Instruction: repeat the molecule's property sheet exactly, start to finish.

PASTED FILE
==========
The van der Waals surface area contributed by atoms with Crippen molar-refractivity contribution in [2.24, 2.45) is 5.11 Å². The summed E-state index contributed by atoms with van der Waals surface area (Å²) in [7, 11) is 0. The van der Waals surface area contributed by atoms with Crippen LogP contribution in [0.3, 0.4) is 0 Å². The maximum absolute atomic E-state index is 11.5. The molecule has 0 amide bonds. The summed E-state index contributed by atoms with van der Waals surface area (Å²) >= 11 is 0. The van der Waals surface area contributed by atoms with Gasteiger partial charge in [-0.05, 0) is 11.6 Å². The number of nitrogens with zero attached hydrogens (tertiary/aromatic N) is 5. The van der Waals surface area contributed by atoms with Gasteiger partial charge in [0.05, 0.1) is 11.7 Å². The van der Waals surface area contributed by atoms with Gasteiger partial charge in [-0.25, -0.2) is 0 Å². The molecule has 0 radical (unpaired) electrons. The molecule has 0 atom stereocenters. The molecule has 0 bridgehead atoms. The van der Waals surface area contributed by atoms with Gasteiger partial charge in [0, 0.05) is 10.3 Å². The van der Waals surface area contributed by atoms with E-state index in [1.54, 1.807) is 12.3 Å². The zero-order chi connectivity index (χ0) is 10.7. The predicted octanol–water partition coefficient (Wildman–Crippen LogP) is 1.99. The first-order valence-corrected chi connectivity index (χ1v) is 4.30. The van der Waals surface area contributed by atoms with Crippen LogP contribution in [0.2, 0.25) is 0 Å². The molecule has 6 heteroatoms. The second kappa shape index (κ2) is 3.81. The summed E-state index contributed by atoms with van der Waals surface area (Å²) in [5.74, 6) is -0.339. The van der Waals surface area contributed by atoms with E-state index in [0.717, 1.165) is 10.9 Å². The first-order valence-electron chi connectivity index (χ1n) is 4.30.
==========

The van der Waals surface area contributed by atoms with Crippen molar-refractivity contribution in [2.24, 2.45) is 5.11 Å². The summed E-state index contributed by atoms with van der Waals surface area (Å²) in [7, 11) is 0. The van der Waals surface area contributed by atoms with Crippen LogP contribution in [0.3, 0.4) is 0 Å². The maximum absolute atomic E-state index is 11.5. The molecule has 0 amide bonds. The summed E-state index contributed by atoms with van der Waals surface area (Å²) >= 11 is 0. The van der Waals surface area contributed by atoms with Gasteiger partial charge in [-0.05, 0) is 11.6 Å². The number of nitrogens with zero attached hydrogens (tertiary/aromatic N) is 5. The van der Waals surface area contributed by atoms with Gasteiger partial charge in [0.05, 0.1) is 11.7 Å². The van der Waals surface area contributed by atoms with Gasteiger partial charge in [-0.25, -0.2) is 0 Å². The molecule has 0 radical (unpaired) electrons. The molecule has 0 atom stereocenters. The molecule has 0 bridgehead atoms. The van der Waals surface area contributed by atoms with Gasteiger partial charge in [0, 0.05) is 10.3 Å². The van der Waals surface area contributed by atoms with E-state index in [1.54, 1.807) is 12.3 Å². The zero-order chi connectivity index (χ0) is 10.7. The predicted octanol–water partition coefficient (Wildman–Crippen LogP) is 1.99. The first-order valence-corrected chi connectivity index (χ1v) is 4.30. The van der Waals surface area contributed by atoms with Crippen LogP contribution in [0.2, 0.25) is 0 Å². The molecule has 6 heteroatoms. The second kappa shape index (κ2) is 3.81. The summed E-state index contributed by atoms with van der Waals surface area (Å²) in [5.74, 6) is -0.339. The van der Waals surface area contributed by atoms with E-state index in [0.717, 1.165) is 10.9 Å². The first-order valence-electron chi connectivity index (χ1n) is 4.30.